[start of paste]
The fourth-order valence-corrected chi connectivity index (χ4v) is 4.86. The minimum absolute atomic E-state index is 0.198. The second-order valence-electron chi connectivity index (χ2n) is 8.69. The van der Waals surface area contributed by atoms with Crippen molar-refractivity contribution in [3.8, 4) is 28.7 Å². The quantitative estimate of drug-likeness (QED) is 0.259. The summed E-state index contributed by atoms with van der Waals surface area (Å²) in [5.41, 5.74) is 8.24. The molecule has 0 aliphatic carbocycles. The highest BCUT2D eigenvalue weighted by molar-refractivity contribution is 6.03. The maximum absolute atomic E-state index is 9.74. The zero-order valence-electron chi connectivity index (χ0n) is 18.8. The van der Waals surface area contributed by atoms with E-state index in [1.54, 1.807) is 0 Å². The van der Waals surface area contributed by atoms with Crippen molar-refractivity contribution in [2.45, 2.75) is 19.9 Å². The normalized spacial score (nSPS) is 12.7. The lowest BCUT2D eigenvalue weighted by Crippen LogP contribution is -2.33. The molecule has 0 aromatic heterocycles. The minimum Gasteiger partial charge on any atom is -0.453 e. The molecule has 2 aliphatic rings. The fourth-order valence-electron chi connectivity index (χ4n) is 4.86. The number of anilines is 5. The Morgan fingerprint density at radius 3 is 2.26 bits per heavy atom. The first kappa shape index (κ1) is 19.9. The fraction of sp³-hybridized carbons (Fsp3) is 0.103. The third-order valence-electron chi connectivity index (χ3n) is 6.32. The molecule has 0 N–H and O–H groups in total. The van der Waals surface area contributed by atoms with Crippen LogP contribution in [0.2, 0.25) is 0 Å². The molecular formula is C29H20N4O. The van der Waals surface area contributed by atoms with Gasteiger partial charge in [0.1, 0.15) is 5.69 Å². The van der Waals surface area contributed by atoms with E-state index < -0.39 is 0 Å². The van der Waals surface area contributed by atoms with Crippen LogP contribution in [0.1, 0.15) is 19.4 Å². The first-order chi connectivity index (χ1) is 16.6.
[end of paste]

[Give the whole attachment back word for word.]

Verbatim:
The fourth-order valence-corrected chi connectivity index (χ4v) is 4.86. The minimum absolute atomic E-state index is 0.198. The second-order valence-electron chi connectivity index (χ2n) is 8.69. The van der Waals surface area contributed by atoms with Crippen molar-refractivity contribution in [3.8, 4) is 28.7 Å². The quantitative estimate of drug-likeness (QED) is 0.259. The summed E-state index contributed by atoms with van der Waals surface area (Å²) in [5.41, 5.74) is 8.24. The molecule has 0 aliphatic carbocycles. The highest BCUT2D eigenvalue weighted by molar-refractivity contribution is 6.03. The maximum absolute atomic E-state index is 9.74. The zero-order valence-electron chi connectivity index (χ0n) is 18.8. The van der Waals surface area contributed by atoms with E-state index in [1.54, 1.807) is 0 Å². The van der Waals surface area contributed by atoms with Crippen molar-refractivity contribution in [2.45, 2.75) is 19.9 Å². The normalized spacial score (nSPS) is 12.7. The lowest BCUT2D eigenvalue weighted by Crippen LogP contribution is -2.33. The molecule has 0 aromatic heterocycles. The minimum Gasteiger partial charge on any atom is -0.453 e. The molecule has 2 aliphatic rings. The fourth-order valence-electron chi connectivity index (χ4n) is 4.86. The number of anilines is 5. The Morgan fingerprint density at radius 3 is 2.26 bits per heavy atom. The first kappa shape index (κ1) is 19.9. The fraction of sp³-hybridized carbons (Fsp3) is 0.103. The third-order valence-electron chi connectivity index (χ3n) is 6.32. The molecule has 0 N–H and O–H groups in total. The van der Waals surface area contributed by atoms with Crippen LogP contribution in [0.2, 0.25) is 0 Å². The molecular formula is C29H20N4O. The van der Waals surface area contributed by atoms with Gasteiger partial charge in [0.1, 0.15) is 5.69 Å². The van der Waals surface area contributed by atoms with E-state index < -0.39 is 0 Å². The van der Waals surface area contributed by atoms with Crippen LogP contribution in [0.1, 0.15) is 19.4 Å². The first-order chi connectivity index (χ1) is 16.6.